February’s theme ‘watch’ is a wrap! It’s really interesting how many different ways the theme has been approached. If you haven’t already, make sure to check out everyone’s blogs.
Philip’s blog, Something to watch out for; or, Info-feudalism? Not on my watch; or, Tricknology 2.0, argues for a need to watch that “We may be heading for an age of info-feudalism, where we are back to the Dark Ages in terms of having reliable empirical evidence of the wider world, and trust for such mediated information lies with hierarchical structures of authority (in the academic sense, i.e., the ability to make authoritative statements) that replicate the feudal system in form.”
Sarah is Watching GLAM activism on Twitter, witnessing the break of neutrality in the GLAM sector. Sarah aims to progress from watching activism, to being involved in activism herself.
Happier Librarian lists three YA lit books with Indigenous themes to watch out for: Sounds That Sound Like Blood; Clancy of the Undertow; and Becoming Kirrali Lewis in Indigenous YA fiction to watch out for….
Clare shares examples of LGBTIQ+ digital storytelling and other digital history-related projects to watch in Queer eye for the librarian ally: Go from LGBTIQ+ collection developed to community development and back again.
In my blog, Private moments, I state that a key aspect of the job of the archivist is to watch private moments in the correspondence, diary entries, works in process, contained within archives.
Andrew is feeling frustrated about the state of things in the GLAM sector, “If you like most only watch, then my dear Angelheaded Hipsters, watch what others do (or don’t).”
Alissa’s second cardi party was at ACCA at the Unfinished Business: Perspectives on art and feminism, in her blog Art // attack, Alissa describes the urge to go from watching to creating. “Despite having the artistic capability of a garden snail I was filled with a strange compulsion to do art. Watching art created by other people suddenly wasn’t enough. I didn’t know what I might do—I had no experience of doing it. I had this incredible need to express myself, artistically. To create, somehow. To be more than words.” I’m really sorry that you had a sub-acute panic episode at the cardi party lunch. Thankful for you sharing that experience, and I’m also thankful that you felt better the next day and visited NGV Triennial. Art is good for your wellbeing, and sharing your feelings is also important. Thanks Alissa.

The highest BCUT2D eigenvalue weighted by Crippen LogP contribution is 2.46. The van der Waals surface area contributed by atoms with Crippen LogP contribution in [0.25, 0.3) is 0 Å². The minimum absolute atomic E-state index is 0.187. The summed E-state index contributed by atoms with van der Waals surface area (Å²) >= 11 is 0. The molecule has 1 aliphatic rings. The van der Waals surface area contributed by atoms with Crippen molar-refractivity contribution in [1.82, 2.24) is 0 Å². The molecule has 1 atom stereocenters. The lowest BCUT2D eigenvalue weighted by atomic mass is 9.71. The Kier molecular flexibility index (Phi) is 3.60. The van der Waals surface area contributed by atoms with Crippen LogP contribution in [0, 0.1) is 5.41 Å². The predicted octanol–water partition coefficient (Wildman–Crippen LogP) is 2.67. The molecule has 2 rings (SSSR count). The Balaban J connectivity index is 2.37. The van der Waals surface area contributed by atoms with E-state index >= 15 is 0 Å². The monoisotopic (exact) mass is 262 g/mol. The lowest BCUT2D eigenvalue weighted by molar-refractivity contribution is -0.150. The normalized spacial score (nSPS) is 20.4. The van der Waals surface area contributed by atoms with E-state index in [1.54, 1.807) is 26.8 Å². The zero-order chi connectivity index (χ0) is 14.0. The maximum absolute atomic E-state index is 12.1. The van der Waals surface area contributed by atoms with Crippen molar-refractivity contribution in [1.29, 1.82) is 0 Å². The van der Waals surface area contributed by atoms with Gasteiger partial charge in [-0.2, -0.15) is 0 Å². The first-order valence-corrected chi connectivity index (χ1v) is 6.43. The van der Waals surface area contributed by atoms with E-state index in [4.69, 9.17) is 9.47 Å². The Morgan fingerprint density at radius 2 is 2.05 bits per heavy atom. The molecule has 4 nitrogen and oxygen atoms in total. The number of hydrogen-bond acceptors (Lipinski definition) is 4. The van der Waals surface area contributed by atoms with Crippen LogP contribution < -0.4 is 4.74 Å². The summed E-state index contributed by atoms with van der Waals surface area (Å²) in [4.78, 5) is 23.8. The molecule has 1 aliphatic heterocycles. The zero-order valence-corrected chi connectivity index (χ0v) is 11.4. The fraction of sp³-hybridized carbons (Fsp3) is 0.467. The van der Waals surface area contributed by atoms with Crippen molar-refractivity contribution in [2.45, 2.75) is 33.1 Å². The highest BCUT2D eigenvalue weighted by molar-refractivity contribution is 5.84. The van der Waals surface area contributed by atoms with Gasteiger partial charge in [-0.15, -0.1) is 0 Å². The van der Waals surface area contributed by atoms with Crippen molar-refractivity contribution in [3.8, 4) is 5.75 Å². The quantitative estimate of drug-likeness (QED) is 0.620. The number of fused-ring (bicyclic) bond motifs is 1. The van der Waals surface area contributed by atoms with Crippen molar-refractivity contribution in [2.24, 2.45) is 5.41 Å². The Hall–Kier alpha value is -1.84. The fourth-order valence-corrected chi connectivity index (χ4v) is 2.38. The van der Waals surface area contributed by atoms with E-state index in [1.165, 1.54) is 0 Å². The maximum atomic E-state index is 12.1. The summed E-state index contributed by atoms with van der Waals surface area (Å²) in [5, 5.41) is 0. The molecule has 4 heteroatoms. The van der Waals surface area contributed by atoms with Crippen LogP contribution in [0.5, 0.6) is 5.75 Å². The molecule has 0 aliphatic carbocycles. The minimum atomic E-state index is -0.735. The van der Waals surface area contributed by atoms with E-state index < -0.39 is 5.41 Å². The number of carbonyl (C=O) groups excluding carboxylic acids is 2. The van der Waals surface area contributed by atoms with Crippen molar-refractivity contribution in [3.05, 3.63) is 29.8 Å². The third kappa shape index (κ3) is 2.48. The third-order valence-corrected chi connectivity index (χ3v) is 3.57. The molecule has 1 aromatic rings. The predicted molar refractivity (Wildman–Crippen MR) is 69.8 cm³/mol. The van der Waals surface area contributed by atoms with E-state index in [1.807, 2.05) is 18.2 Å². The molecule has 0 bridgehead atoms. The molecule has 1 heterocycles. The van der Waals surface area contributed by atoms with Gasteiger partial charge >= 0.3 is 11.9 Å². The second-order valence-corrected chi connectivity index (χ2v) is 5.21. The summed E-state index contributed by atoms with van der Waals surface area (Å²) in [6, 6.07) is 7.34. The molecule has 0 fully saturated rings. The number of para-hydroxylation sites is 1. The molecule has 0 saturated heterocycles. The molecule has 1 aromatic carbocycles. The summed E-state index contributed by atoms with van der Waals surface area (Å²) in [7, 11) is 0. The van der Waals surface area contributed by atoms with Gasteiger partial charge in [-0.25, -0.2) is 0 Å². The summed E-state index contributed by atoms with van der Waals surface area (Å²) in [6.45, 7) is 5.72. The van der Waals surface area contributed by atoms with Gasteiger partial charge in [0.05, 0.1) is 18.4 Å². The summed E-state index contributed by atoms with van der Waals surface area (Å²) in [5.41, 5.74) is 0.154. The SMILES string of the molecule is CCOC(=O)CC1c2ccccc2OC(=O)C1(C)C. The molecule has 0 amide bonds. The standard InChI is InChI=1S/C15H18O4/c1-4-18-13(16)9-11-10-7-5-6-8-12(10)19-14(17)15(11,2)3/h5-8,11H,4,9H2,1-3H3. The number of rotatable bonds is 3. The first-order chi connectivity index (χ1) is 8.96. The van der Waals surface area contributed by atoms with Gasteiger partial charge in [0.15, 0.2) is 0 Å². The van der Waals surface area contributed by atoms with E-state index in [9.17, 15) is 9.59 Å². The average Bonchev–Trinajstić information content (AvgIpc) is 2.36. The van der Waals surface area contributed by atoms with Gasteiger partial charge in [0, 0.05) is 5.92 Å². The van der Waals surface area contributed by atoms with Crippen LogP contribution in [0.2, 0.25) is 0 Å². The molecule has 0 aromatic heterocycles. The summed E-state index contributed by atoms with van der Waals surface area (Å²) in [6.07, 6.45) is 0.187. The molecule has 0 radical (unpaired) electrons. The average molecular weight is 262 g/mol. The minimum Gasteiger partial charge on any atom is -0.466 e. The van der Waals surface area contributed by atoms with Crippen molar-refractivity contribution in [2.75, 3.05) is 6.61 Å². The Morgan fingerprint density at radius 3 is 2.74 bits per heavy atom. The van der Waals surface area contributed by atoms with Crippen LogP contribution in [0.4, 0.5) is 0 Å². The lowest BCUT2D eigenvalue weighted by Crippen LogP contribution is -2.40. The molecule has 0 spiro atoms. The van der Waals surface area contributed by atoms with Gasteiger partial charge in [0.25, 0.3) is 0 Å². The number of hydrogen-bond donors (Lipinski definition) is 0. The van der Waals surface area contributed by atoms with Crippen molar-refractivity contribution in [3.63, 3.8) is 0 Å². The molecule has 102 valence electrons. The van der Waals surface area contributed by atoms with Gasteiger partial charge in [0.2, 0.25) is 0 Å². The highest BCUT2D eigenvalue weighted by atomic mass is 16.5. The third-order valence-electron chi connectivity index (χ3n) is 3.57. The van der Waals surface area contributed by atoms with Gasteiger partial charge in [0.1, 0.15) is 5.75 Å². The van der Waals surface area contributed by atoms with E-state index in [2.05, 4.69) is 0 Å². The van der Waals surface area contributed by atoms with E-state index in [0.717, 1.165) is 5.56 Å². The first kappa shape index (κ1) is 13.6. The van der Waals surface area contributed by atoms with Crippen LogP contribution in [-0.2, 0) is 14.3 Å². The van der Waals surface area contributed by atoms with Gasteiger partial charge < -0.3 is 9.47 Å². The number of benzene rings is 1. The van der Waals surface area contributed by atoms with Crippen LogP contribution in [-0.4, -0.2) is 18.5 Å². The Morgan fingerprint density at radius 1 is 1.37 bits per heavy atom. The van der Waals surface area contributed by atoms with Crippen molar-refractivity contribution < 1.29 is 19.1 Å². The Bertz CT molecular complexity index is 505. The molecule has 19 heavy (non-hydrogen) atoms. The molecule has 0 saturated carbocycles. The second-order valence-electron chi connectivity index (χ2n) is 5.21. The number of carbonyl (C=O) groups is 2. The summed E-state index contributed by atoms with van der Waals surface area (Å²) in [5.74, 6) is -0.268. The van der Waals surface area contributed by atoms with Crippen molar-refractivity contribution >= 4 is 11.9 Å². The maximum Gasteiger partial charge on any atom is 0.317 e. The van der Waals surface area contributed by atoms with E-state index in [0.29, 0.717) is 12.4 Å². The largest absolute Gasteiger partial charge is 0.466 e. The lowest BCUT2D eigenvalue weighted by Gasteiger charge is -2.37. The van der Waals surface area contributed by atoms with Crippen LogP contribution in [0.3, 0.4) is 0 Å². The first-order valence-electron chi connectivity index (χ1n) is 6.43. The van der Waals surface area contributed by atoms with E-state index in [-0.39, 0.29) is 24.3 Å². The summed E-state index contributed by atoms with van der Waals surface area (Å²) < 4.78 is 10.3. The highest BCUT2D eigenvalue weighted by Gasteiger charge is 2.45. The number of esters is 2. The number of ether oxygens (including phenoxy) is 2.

Michaela’s We are volcanoes, like Sarah’s blog, is about going from watching to acting, to be the change. “One way we can enact change immediately is in who we choose to cite, or give voice to. In our papers, our talks, our blogs. We also nudge the revolution along every time we buy a book or watch a movie or a play written by someone who isn’t a cisgendered pale male.”
In On the look out… Clare shares some library trends we should watch out for, so make sure to read her blog to find out more.
Thank you to everyone for your blogs, it’s wonderful to read your ideas, projects, and learn more about what’s going on in GLAM.
Introducing our theme for March, it’s happiness! What makes you happy? Your job? Visiting your favourite library? Getting lost in an exhibition? We look forward to reading your blogs about happiness.
Don’t forget to give your blog post the correct metadata: tag your post ‘GLAM Blog Club‘ within your blogging software and share it on social media using the tag #glamblogclub – don’t get the two mixed up! Using the right terms helps us enormously with these roundup posts. If you have not yet done so, you can also register your blog at glamblogs.newcardigan.org – if you have a Pocket account you can also connect it to the app so you never miss a post.